Since 2003 the site has provided readers with political news, police reports, coverage of community events like library talks and fundraisers, obituaries, photos of sunrises and sunsets, and the immensely popular “Teardown of the Day.”

The founder, editor and publisher is Gordon Joseloff. He gave up his editor’s post between 2005 and 2013 — that’s when he served 2 terms as the town’s 1st selectman — but he’s been back at the helm ever since.

Gordon Joseloff (Photo/Lynn Untermeyer Miller)

Joseloff’s journalistic chops are real. He worked for UPI. Then, during 16 years at CBS News, he rose from a writer for Walter Cronkite and Dan Rather to correspondent, senior producer and bureau chief in New York, Moscow and Tokyo.

Joseloff covered the Soviet invasion of Afghanistan, the downing of Korean Air Lines flight 007, the assassination of India Prime Minister Indira Gandhi (for which he won an Emmy Award in 1984), the Bhopal gas leak, and the overthrow of Philippines President Fernando Marcos.

And he’s a Westport native. His family’s roots run deep: They owned downtown property including the Fine Arts Theater, a very popular spot for over 8 decades. (Today it’s Restoration Hardware.)

Joseloff was a teenage reporter for the Westport Town Crier, and helped create the predecessor of Staples’ WWPT radio station, broadcasting at Compo Beach.

Prior to running for first selectman, Joseloff served 14 years on the Representative Town Meeting (RTM) — 10 of them as moderator.

A member of Westport Rotary and an honorary member of the Westport Historical Society advisory council, Joseloff is also a volunteer firefighter, and a former Emergency Medical Technician.

Congratulations on 15 years to WestportNow — and thanks to Gordon Joseloff, its founder, guiding light, and this week’s Unsung Hero.


Remembering Mike Joseph

The name Mike Joseph may not sound familiar to many Westporters.

But the former resident — who lived here from 1959 through the early ’90s, and died recently in Los Angeles at the age of 90 — had an enormous impact on the sounds Americans listened to, for several decades.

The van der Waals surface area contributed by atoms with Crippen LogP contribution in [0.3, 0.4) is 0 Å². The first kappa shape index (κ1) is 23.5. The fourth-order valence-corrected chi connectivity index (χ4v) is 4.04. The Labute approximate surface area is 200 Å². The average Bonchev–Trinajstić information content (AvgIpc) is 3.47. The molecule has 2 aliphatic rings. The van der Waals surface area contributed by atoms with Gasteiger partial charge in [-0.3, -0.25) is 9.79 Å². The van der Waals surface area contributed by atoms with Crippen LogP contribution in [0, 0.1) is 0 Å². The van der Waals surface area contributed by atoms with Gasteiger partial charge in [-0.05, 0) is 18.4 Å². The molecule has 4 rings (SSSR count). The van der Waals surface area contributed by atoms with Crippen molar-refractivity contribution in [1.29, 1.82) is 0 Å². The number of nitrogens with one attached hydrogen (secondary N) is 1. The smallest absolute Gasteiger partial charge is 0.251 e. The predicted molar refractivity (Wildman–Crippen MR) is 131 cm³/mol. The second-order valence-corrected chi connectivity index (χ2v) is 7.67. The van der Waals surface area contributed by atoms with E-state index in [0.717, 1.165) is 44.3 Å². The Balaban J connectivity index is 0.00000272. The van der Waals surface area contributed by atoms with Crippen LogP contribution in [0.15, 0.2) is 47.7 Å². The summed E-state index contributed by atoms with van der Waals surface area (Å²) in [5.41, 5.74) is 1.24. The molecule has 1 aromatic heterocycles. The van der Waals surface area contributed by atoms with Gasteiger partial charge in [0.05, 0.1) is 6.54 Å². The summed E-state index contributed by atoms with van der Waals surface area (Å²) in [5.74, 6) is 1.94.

Joseph has been called the nation’s first independent radio programming consultant. With Rick Sklar, he turned WABC into one of the premier AM stations in the country. He hired Dan Ingram, “Cousin” Bruce Morrow, Scott Muni, Chuck Leonard and Ron Lundy as DJs.

Beginning in 1977 he turned around over a dozen major market radio stations, with the “Hot Hits” format he created. His first success was flipping WTIC in Hartford from a low-rated classical station to the very popular “96 TICS.”

Other stations included WFBL in Syracuse, and WCAU in Philadelphia (“98 NOW”, WBBM in Chicago and WHYT in Detroit (both “96 NOW”), and KITS in San Francisco.

Mike Joseph

Before WABC, his radio turnarounds included stations in Flint, Michigan — one of the first Top 40 formats in America — and others in Grand Rapids, Michigan; Rockford, Illinois; Syracuse, New Orleans, Honolulu, WPRO in Providence, and powerhouse WKBW in Buffalo.

In the early 1960s, he was vice president of NBC radio.

Joseph was born in Youngstown, Ohio to Syrian/Lebanese immigrants. He studied pre-law at Western Reserve, and married Eva, an immigrant from East Berlin after World War II.

The basement of his Westport home was filled with thousands of records, including rock and roll, soul, funk, jazz, classical, even Arab music.

Joseph is survived by his ex-wife, 2 sons and 2 daughters (all graduates of Staples High School), and a grandchild.

Buy Nothing. Get A Community In Return.

Alert — and gratified — “06880” reader Mary Luvera writes:

I don’t remember when I joined the Buy Nothing Westport group, or how I heard about it.

However, Facebook tells me I first posted to the group on September 20, 2017.  It was a “wish” post, asking to borrow a helium balloon holder that I needed for a party.

Another member of the group granted my wish later that day.

On Easter Sunday, a :Buy Nothing” group member offered this.